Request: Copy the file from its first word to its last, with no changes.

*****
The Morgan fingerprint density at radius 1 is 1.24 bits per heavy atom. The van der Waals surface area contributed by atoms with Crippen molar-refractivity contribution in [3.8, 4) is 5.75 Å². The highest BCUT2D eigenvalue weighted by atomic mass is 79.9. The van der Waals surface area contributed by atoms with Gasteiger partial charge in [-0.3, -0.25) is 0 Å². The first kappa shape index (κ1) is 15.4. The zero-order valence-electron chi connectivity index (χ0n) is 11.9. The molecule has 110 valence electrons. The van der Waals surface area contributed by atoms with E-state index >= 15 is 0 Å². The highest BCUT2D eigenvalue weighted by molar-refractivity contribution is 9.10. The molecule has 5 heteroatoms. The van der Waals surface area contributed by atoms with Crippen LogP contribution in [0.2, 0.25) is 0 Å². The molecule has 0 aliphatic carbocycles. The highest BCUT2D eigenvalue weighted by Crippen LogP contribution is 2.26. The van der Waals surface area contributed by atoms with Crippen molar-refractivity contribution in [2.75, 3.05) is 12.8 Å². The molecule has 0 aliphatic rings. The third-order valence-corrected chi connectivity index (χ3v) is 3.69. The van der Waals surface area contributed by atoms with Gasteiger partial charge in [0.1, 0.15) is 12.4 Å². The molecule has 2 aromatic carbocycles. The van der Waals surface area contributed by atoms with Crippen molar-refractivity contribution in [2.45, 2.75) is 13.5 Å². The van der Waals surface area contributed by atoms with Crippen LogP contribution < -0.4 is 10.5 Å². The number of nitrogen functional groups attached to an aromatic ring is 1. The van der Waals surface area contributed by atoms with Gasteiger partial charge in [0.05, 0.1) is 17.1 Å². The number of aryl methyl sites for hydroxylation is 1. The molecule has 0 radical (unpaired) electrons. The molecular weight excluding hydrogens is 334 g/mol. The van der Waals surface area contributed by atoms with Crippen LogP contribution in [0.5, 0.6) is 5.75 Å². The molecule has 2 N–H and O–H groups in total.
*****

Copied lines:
The Morgan fingerprint density at radius 1 is 1.24 bits per heavy atom. The van der Waals surface area contributed by atoms with Crippen molar-refractivity contribution in [3.8, 4) is 5.75 Å². The highest BCUT2D eigenvalue weighted by atomic mass is 79.9. The van der Waals surface area contributed by atoms with Gasteiger partial charge in [-0.3, -0.25) is 0 Å². The first kappa shape index (κ1) is 15.4. The zero-order valence-electron chi connectivity index (χ0n) is 11.9. The molecule has 110 valence electrons. The van der Waals surface area contributed by atoms with E-state index >= 15 is 0 Å². The highest BCUT2D eigenvalue weighted by molar-refractivity contribution is 9.10. The molecule has 5 heteroatoms. The van der Waals surface area contributed by atoms with Crippen LogP contribution in [0.2, 0.25) is 0 Å². The molecule has 0 aliphatic carbocycles. The highest BCUT2D eigenvalue weighted by Crippen LogP contribution is 2.26. The van der Waals surface area contributed by atoms with Crippen molar-refractivity contribution in [2.75, 3.05) is 12.8 Å². The molecule has 0 aliphatic rings. The third-order valence-corrected chi connectivity index (χ3v) is 3.69. The van der Waals surface area contributed by atoms with Gasteiger partial charge in [0.1, 0.15) is 12.4 Å². The molecule has 2 aromatic carbocycles. The van der Waals surface area contributed by atoms with Crippen molar-refractivity contribution in [2.45, 2.75) is 13.5 Å². The van der Waals surface area contributed by atoms with Crippen LogP contribution < -0.4 is 10.5 Å². The number of nitrogen functional groups attached to an aromatic ring is 1. The van der Waals surface area contributed by atoms with Gasteiger partial charge in [0.05, 0.1) is 17.1 Å². The number of aryl methyl sites for hydroxylation is 1. The molecule has 0 radical (unpaired) electrons. The molecular weight excluding hydrogens is 334 g/mol. The van der Waals surface area contributed by atoms with Crippen LogP contribution in [0.5, 0.6) is 5.75 Å². The molecule has 2 N–H and O–H groups in total.